MY GUEST THIS WEEK IS SARAH SANCHEZ, AUTHOR OF "NIGHTWALKER" AND "THE PORTAL KEEPER."
TELL US A LITTLE ABOUT YOURSELF.
I was born in Dallas, Texas. I love Texas. The weather is crazy, but the people are friendly. I graduated from the University of North Texas with a BA in Spanish. Mexico is my second home. My husband is from Mexico, and I have family down there. I love the culture, the people, and of course the food. I have three wonderful children and I love hiking and spending time outdoors when I am not writing.
Fantasy is my preferred genre to write in. There are no limits in fantasy beyond my own imagination.
WHAT GOT YOU INTO WRITING?
I was never a huge reader when I was younger. I guess I just didn’t find anything that really grabbed my attention. It wasn’t until my early 20’s that I really started to love reading. I would go through series after series.
I never thought of myself as a writer. Term papers were hard to stretch out to the ten or twenty pages required. The thought of writing a book didn’t really enter my mind.
My first book began on a whim. I just wanted to see how long I could write for. This resulted in a completely juvenile story that will never see the light of day. It did teach me that I had the capability to write. I just needed practice and a better storyline.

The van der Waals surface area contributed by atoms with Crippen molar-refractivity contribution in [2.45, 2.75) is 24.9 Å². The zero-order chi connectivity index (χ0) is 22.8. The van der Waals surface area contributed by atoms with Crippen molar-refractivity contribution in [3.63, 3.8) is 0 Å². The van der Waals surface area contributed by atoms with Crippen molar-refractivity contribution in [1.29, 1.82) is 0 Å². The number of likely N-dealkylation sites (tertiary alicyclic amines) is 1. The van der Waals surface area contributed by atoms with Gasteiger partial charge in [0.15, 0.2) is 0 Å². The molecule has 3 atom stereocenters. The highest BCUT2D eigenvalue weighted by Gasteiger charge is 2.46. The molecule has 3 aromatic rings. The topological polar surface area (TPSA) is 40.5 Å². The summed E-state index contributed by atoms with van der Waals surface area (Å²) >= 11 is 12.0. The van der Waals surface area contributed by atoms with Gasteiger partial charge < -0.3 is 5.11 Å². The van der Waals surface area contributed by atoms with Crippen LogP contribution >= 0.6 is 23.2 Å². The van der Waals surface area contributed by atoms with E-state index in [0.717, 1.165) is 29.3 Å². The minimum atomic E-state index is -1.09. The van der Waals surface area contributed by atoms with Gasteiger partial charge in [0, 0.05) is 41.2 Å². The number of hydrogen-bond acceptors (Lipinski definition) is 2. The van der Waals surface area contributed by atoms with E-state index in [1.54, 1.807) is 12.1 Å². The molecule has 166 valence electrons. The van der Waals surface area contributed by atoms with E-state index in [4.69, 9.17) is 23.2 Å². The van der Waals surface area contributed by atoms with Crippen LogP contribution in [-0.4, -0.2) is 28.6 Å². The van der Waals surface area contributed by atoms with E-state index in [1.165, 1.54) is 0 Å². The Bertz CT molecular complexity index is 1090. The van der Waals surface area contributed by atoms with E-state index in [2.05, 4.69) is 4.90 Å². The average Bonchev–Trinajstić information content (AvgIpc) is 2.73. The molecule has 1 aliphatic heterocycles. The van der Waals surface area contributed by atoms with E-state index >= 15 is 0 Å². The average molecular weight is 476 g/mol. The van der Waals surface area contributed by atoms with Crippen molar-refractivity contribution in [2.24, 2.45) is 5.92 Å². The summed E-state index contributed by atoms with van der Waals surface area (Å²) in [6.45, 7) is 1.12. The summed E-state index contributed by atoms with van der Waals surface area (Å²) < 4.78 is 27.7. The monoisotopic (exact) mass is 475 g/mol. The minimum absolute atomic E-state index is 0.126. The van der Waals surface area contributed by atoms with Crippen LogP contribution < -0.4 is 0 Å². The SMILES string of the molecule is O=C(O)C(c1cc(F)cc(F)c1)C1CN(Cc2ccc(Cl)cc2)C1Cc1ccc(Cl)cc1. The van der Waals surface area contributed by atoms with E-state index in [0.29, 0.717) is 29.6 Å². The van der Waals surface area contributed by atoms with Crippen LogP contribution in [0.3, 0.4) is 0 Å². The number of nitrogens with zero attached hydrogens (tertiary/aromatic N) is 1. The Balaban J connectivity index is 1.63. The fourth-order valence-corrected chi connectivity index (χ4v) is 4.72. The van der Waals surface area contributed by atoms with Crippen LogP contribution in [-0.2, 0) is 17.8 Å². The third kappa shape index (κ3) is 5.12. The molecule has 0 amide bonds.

IS THERE SOMETHING YOU LEARNED FROM WRITING YOUR FIRST BOOK?
Just to persevere. Keep working at it. Don’t be afraid of rewrites. Take your time and don’t rush into publication.
WHICH DO YOU PREFER? PRINT BOOKS OR E-BOOKS?
I probably read about 50/50. Ebooks have their advantage but I still enjoy having a physical book in my hand occasionally.
SHARE A SHORT EXCERPT FROM YOUR NOVEL
It was dark all around him as he struggled to catch his breath. He couldn't make out his hand in front of his face and had no idea which direction to swim in. Suddenly he was roughly pulled out of the water and tossed onto a hard surface. He coughed a few more times and tried to sit up. The floor rocked beneath him, and Ajax realized he was on a ship of some sort.
“Well, what have we got ourselves here?” a grizzly voice asked. “Spots, shine a little light over here, will you?”
Something buzzed by Ajax's ear and then a small but exceptionally bright light shined in his face.
He put up his hand, attempting to shield the beam from his eyes.
“It's a man,” someone called out.
Someone prodded him with a stick.
“Hey!” Ajax exclaimed, swatting it away.
"What were you doing out in the middle of Death Lake at this hour?”
Death Lake, that sounds promising, Ajax thought to himself.